The Three Saints in the Russian Orthodox Church

three saints russian orthodox church

There are three saints in the Russian Orthodox Church that are very well known. They are Saint George, Saint Sophia, and Saint Nicholas. These saints are famous for their ability to heal and cure people. Their stories are told all over the world.

Historical context

Orthodox Christianity in Russia underwent a devastating period of persecution between two world wars. The Bolshevik revolution of 1917 enacted a policy of exterminating Christianity from the country. This left a mark on the psychological horizon of senior hierarchs of the church.

Some of these hierarchs had to choose between the conservative tradition and the demands of the political establishment. A number of these hierarchs defended the persecuted Jews openly. However, this did not represent a definite policy.

Anti-Jewish policies were formulated by state administrative organs. They took their authority from the emperor or state committees. The Patriarch of Moscow and All Russia, Aleksi II, rejected antisemitism in any form.


The Russian Orthodox Church of the Three Saints was established by Russian immigrants in 1898. It was the first Orthodox parish in Bergen County. These immigrants had escaped war-torn Europe and came from diverse backgrounds. Eventually, they intermarried and formed families.

After a wooden building was built, the congregation moved into a larger building. It was adorned with traditional mural icons. A bell imported from Russia was installed. Stained glass windows were also installed.

The church became a center for spiritual activities. There were various choir masters and Russian language classes. Priests taught children, as well as adults. In addition, an adult evening Bible class was held.

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In 1898, a group of Russian immigrants came to Garfield, New Jersey to start the Russian Orthodox Church of the Three Saints. They named the parish after three fourth century church Hierarchs – Saints Tikhon, Tikhon and Alexander Hotovitzky.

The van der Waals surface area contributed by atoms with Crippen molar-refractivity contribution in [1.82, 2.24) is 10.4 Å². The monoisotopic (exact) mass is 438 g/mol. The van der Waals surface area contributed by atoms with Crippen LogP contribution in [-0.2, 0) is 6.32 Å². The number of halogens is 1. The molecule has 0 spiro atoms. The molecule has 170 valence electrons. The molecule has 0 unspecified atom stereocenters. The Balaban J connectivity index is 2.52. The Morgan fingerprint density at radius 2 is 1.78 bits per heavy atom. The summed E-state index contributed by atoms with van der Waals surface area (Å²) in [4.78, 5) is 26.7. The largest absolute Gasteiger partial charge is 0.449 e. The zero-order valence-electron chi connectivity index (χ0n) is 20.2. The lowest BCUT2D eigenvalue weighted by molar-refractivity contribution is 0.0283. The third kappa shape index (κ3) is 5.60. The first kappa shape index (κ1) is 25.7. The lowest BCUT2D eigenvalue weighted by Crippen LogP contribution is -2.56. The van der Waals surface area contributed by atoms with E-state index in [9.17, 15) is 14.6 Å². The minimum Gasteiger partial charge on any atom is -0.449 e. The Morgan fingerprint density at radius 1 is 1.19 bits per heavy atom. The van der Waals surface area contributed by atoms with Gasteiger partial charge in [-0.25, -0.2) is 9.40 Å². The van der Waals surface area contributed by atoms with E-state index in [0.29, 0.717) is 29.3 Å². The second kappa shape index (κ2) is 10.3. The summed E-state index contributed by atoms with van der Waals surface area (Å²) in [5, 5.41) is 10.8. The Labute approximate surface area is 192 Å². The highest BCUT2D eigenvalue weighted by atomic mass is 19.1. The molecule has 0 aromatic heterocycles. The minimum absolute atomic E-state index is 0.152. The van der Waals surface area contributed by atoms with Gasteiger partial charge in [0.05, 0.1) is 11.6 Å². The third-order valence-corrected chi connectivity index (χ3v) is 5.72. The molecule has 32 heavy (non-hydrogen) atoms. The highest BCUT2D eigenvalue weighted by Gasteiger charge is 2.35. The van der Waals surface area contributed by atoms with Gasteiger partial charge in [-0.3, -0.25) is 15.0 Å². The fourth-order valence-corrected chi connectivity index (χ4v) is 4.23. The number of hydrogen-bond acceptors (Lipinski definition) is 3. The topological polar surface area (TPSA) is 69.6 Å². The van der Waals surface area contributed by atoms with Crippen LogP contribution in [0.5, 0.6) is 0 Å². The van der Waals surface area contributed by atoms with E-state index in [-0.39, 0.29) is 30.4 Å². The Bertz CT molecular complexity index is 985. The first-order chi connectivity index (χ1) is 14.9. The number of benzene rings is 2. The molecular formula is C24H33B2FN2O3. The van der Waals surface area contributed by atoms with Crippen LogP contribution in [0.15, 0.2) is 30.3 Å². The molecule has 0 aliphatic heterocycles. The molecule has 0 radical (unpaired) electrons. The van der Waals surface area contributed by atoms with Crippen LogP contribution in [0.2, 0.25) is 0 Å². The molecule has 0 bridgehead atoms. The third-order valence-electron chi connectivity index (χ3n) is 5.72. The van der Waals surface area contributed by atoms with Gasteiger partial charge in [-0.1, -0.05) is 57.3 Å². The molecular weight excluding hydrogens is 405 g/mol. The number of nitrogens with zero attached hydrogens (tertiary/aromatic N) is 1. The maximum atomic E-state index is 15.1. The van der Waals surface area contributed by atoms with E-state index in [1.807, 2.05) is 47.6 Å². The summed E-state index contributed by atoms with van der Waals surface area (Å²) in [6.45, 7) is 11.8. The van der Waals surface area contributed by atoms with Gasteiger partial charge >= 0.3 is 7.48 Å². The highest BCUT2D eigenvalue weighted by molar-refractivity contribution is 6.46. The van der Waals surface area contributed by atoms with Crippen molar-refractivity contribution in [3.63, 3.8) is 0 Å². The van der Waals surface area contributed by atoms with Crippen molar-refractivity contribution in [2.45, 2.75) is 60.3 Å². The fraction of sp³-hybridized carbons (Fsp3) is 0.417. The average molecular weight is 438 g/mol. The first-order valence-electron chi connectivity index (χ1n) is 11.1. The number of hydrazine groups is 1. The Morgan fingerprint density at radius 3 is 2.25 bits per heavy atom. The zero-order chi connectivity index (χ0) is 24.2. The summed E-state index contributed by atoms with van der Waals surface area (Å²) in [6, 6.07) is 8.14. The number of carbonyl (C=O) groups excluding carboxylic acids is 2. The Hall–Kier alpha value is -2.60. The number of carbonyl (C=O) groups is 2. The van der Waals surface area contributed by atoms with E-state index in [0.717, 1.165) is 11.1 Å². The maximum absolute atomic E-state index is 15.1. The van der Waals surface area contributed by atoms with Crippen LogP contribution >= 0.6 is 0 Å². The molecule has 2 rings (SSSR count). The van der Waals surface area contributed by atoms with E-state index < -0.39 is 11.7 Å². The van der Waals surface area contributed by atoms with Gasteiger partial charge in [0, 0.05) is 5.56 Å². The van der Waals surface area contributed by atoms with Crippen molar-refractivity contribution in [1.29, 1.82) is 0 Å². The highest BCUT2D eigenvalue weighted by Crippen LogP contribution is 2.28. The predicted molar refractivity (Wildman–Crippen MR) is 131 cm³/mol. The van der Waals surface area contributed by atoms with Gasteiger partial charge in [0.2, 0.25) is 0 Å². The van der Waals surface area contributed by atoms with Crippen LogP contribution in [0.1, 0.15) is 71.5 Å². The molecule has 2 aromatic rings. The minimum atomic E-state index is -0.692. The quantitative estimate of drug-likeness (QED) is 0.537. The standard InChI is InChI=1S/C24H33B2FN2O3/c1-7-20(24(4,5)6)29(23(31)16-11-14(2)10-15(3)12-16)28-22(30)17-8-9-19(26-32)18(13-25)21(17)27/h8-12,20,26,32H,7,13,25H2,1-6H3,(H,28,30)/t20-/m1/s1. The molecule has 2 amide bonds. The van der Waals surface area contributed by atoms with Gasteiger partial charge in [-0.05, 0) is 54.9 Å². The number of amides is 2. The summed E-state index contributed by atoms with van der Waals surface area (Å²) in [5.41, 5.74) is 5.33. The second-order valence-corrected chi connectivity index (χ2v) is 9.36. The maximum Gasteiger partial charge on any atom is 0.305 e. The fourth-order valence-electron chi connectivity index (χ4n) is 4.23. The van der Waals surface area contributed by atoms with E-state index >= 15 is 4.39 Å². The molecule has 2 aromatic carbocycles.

The Russian Orthodox Church of the Three Saints was chartered on September 11, 1898, and became the first Orthodox parish in Garfield. After World War I, many new immigrants from Russia began to seek refuge in the United States. Despite the political turmoil and the economic depression, the parish continued to provide a solid education to young people.

In the 1930s, the parish was under the direction of Reverend John Telep. Father Telep organized fraternal and spiritual societies. He also supervised the Sunday school curriculum. His work also led to the founding of the First English Matins for young people.

Shrines throughout the village

For many of the Skolts, Orthodox Christianity remains a key source of ethno-religious identity. Whether through rituals at gravesites, piety, or participation in Orthodox feasts, the Orthodox Church is a vehicle for their ethnic and linguistic heritage.

In addition to commemorating deceased Setos, the church also celebrates those who have recently been rediscovered. This is the panikhida, or feast of the Skolts. Its importance is great.

Although the Orthodox Church in North Karelia has largely been restricted by the Soviet era, it has managed to establish a presence in the region. The Orthodox community has also rekindled the traditions of temple feasts, which were primarily held on the memorial day of a local patron saint.

Relationship with the Russian Orthodox Church in Russia

The Russian Orthodox Church is one of the largest autocephalous Eastern Orthodox churches in the world. It is recognized by the Ecumenical Patriarchate of Constantinople as honorary primacy.

Before the 1917 Revolution, the Russian Orthodox Church was one of the most powerful religious institutions in Russia and a major contributor to the state’s political system. During Soviet rule, the church suffered severe persecution. In addition to arrests, torture, and imprisonment of clergy, the government seized church lands and destroyed all church buildings.

When the Soviet Union fell, the Church began rebuilding its role in Russian society. The Holy Synod regained power. However, the Church was not prepared to protect Jews and persecuted Christians.

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